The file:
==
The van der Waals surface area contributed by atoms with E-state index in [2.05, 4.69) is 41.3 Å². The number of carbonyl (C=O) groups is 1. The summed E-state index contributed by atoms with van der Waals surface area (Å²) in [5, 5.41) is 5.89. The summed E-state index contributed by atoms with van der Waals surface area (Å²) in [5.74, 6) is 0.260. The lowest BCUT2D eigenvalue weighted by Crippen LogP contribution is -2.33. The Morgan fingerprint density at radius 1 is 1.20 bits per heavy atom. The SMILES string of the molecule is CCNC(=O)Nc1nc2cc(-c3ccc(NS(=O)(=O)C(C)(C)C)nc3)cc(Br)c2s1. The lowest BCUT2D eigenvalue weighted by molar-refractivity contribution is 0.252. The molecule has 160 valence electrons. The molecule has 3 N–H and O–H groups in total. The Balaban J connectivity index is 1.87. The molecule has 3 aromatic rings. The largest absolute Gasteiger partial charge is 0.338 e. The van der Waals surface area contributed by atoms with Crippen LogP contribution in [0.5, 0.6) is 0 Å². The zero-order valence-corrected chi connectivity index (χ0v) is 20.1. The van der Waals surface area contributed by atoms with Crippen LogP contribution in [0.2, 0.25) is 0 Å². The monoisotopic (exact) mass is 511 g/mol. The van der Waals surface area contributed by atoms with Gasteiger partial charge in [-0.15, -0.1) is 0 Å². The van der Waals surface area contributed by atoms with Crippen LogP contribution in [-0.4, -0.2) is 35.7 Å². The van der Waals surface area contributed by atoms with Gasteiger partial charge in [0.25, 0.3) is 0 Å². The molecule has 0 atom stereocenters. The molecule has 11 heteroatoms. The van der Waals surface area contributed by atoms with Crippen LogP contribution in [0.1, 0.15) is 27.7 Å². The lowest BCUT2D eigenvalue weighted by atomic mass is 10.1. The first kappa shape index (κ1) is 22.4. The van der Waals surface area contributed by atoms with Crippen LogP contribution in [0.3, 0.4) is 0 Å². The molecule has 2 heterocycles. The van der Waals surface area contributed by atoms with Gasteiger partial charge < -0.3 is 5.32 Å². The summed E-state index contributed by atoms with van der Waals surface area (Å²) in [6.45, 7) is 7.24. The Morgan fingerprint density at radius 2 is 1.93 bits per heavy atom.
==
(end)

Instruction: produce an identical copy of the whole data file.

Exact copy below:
The van der Waals surface area contributed by atoms with E-state index in [2.05, 4.69) is 41.3 Å². The number of carbonyl (C=O) groups is 1. The summed E-state index contributed by atoms with van der Waals surface area (Å²) in [5, 5.41) is 5.89. The summed E-state index contributed by atoms with van der Waals surface area (Å²) in [5.74, 6) is 0.260. The lowest BCUT2D eigenvalue weighted by Crippen LogP contribution is -2.33. The Morgan fingerprint density at radius 1 is 1.20 bits per heavy atom. The SMILES string of the molecule is CCNC(=O)Nc1nc2cc(-c3ccc(NS(=O)(=O)C(C)(C)C)nc3)cc(Br)c2s1. The lowest BCUT2D eigenvalue weighted by molar-refractivity contribution is 0.252. The molecule has 160 valence electrons. The molecule has 3 N–H and O–H groups in total. The Balaban J connectivity index is 1.87. The molecule has 3 aromatic rings. The largest absolute Gasteiger partial charge is 0.338 e. The van der Waals surface area contributed by atoms with Crippen LogP contribution in [0.5, 0.6) is 0 Å². The zero-order valence-corrected chi connectivity index (χ0v) is 20.1. The van der Waals surface area contributed by atoms with Crippen LogP contribution in [0.2, 0.25) is 0 Å². The monoisotopic (exact) mass is 511 g/mol. The van der Waals surface area contributed by atoms with Gasteiger partial charge in [-0.15, -0.1) is 0 Å². The van der Waals surface area contributed by atoms with Crippen LogP contribution in [-0.4, -0.2) is 35.7 Å². The van der Waals surface area contributed by atoms with Gasteiger partial charge in [0.25, 0.3) is 0 Å². The molecule has 0 atom stereocenters. The molecule has 11 heteroatoms. The van der Waals surface area contributed by atoms with Crippen LogP contribution in [0.1, 0.15) is 27.7 Å². The lowest BCUT2D eigenvalue weighted by atomic mass is 10.1. The first kappa shape index (κ1) is 22.4. The van der Waals surface area contributed by atoms with Crippen LogP contribution in [0.3, 0.4) is 0 Å². The molecule has 2 heterocycles. The van der Waals surface area contributed by atoms with Gasteiger partial charge < -0.3 is 5.32 Å². The summed E-state index contributed by atoms with van der Waals surface area (Å²) in [6.45, 7) is 7.24. The Morgan fingerprint density at radius 2 is 1.93 bits per heavy atom.